Chicken Adobo Recipe

Chicken Adobo Recipe

Chicken Adobo Recipe

What started as a preservative, adobo is now considered the “national dish of the Philippines.” Due to the Philippines' geographical location, adobo varies slightly from region to region, but most Filipinos agree that the main ingredients are soy sauce (or salt), vinegar, and garlic. Black peppercorns and bay leaves are also important. The main proteins used are chicken or pork, or a combination of both. You can also prepare squid or vegetable versions.

Vinegar: The Key to Adobo

Vinegar is crucial in making adobo. The acidity of the vinegar was used to prevent the growth of harmful bacteria in the original dish. However, due to modern food safety and storage methods, vinegar is now valued primarily for its tangy taste. The most commonly used vinegar in the Philippines is sugarcane or coconut vinegar. You can find these vinegars at your local Asian market or online. An alternative is rice wine or apple cider vinegar. I find that white vinegar is too harsh for this recipe.

How to make chicken adobo

The adobo cooking method consists of braising followed by pan-frying. At my restaurant, Kuma Inn, we finish the dish by pan-frying, but sometimes we also finish it on the grill, in the sally (broiler), or in the deep fryer, all of which produce delicious results. If pan-frying at home is too messy, I would suggest cooking the dish under the broiler.

What to Serve with Chicken Adobo

Serve chicken adobo with white rice or garlic fried rice.

Tips for Making Chicken Adobo

  • You can use this adobo ratio/method with other proteins or vegetables. Adjust cooking times depending on the protein or vegetables you are using.
  • For the most tender and delicious chicken adobo, use dark chicken meat such as thighs, legs, and wings. These pieces contain more fat and collagen, which fuses with the broth as it cooks, giving it flavor and body. Additionally, these chicken pieces are resistant to overcooking, meaning they can be cooked to a higher internal temperature than chicken breasts without drying out or becoming tough.
  • Adobo tastes even better the next day when the braising liquid has more time to marinate the chicken.
  • While shallow frying the cooked chicken gives it the crispiest skin, if you'd rather not fry it, you can fry it in a skillet in a little oil or grill it on a cooling rack in a baking sheet on the middle rack of the oven (the browning is on the top rail will cause them to burn).
  • Cook the chicken at a gentle simmer to prevent the meat from becoming tough. Occasionally lift the lid off the pot to make sure the liquid is not boiling. If you have difficulty regulating the heat, you can place the lid partially on the pot or remove the lid completely to quickly lower the temperature.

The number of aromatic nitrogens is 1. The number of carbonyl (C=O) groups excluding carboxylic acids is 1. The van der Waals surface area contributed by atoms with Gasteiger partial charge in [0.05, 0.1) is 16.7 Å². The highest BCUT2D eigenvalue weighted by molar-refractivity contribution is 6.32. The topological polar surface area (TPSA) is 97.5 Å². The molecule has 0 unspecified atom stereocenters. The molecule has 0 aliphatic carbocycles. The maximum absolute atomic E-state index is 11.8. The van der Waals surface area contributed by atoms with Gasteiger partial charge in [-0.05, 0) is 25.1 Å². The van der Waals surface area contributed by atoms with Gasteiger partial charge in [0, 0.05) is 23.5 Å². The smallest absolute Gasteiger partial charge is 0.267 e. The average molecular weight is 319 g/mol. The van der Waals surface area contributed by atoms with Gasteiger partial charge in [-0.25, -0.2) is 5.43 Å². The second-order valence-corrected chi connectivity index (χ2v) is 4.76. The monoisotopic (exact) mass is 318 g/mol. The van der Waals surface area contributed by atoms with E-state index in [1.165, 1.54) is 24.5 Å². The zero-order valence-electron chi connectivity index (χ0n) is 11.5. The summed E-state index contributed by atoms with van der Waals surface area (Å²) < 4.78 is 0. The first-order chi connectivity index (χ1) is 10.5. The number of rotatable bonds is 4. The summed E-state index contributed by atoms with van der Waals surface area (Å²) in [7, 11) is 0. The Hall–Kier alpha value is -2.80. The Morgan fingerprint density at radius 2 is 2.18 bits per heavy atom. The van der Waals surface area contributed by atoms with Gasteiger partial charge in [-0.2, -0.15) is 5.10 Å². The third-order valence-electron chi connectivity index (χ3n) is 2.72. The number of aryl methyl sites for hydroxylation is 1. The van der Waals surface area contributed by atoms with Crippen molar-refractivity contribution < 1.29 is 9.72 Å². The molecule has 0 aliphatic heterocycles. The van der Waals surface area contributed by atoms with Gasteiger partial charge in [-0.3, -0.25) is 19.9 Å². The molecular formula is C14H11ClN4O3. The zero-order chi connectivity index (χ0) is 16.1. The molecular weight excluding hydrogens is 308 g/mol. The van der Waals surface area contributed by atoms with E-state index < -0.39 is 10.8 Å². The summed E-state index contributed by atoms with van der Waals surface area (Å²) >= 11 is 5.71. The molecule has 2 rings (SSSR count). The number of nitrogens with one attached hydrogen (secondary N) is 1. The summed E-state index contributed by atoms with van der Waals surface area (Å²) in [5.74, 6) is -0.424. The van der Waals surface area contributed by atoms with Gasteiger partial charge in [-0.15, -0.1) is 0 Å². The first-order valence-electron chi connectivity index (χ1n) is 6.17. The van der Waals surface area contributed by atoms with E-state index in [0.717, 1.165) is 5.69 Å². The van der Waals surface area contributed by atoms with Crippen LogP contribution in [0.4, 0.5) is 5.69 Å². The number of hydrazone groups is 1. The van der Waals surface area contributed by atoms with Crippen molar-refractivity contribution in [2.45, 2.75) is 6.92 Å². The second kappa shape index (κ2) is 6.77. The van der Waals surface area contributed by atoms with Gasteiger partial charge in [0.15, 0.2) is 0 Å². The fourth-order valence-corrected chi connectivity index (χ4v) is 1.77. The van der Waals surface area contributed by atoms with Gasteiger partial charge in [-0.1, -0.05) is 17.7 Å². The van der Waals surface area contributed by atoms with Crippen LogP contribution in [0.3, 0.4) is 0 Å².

“This is a wonderful combination of crispy, flavorful chicken and rich, flavorful sauce. Goes great with rice and sprinkled with spring onions. Be careful when frying if your chicken pieces are still moist from the braising liquid, as the oil may splatter.” –Julia Hartbeck

  • 3/4 Cup I am willow

  • 1 Cup sugar cane vinegar

  • 1 Cup Water

  • 6 cloves Garliccrushed

  • 3/4 teaspoon black peppercorns

  • 2 Bay leaves

  • 3 Pound Chicken pieces with bones

  • 2 cups vegetable oil

  1. Gather the ingredients.

    The Spruce/Julia Hartbeck

  2. In a large Dutch oven or other sturdy pot, combine soy sauce, vinegar, water, garlic, peppercorns, and bay leaves.

    The Spruce/Julia Hartbeck

  3. Add the chicken and marinate at room temperature for 30 minutes.

    The Spruce/Julia Hartbeck

  4. Place pot over medium-high heat, bring to a boil, reduce heat to low to simmer, and cover. Simmer over low heat until chicken is tender, 30 to 40 minutes.

    The Spruce/Julia Hartbeck

  5. Remove the chicken from the braising liquid and place on a rack to dry.

    The Spruce/Julia Hartbeck

  6. Increase heat to medium-high and reduce braising liquid until flavors are more concentrated, about 10 minutes. This will be your sauce. Set aside until the chicken is fried.

    The Spruce/Julia Hartbeck

  7. Add oil to a deep, heavy skillet over medium-high heat. When the oil reaches 350 F on an instant-read thermometer, add the chicken in batches to avoid crowding the pan. Fry until golden brown on all sides, 6 to 8 minutes per batch.

    The Spruce/Julia Hartbeck

  8. Return the chicken to the Dutch oven with the reserved sauce. Toss the chicken in the sauce and serve.

    The Spruce/Julia Hartbeck

Here's how to store it

Store leftover chicken adobo in an airtight container in the refrigerator for up to 5 days. Reheat by simmering gently in the sauce (you may need to thin it with water or chicken stock) or in the microwave.

Recipe variations

  • If you can't find sugarcane vinegar, you can substitute it with coconut vinegar, rice wine vinegar, or apple cider vinegar.
  • Adjust the vinegar depending on how sour you like your adobo. I prefer sour.
  • In some regions of the Philippines, cooks reduce the braising liquid entirely or add a splash of coconut milk to finish the sauce.
  • You can also spice it up with sliced ​​Thai chilies. Add one to three chilies, depending on your preference.
Nutritional Information (per serving)

View full nutrition label


Nutritional Information
Servings: 4
Amount per serving
% Daily Value*
Saturated fat 14g68%
320 mg107%
2872 mg125%
3g1 %
Fiber 1g2%
Total sugar 0g
Vitamin C 2 mg8th %
Calcium 69 mg5%
Iron 6 mg35%
Potassium 912 mg19%
*The % Daily Value (DV) indicates how much a nutrient in a food portion contributes to a daily diet. 2,000 calories per day is used for general nutritional advice.

(Nutritional information is calculated using an ingredient database and should be considered an estimate.)

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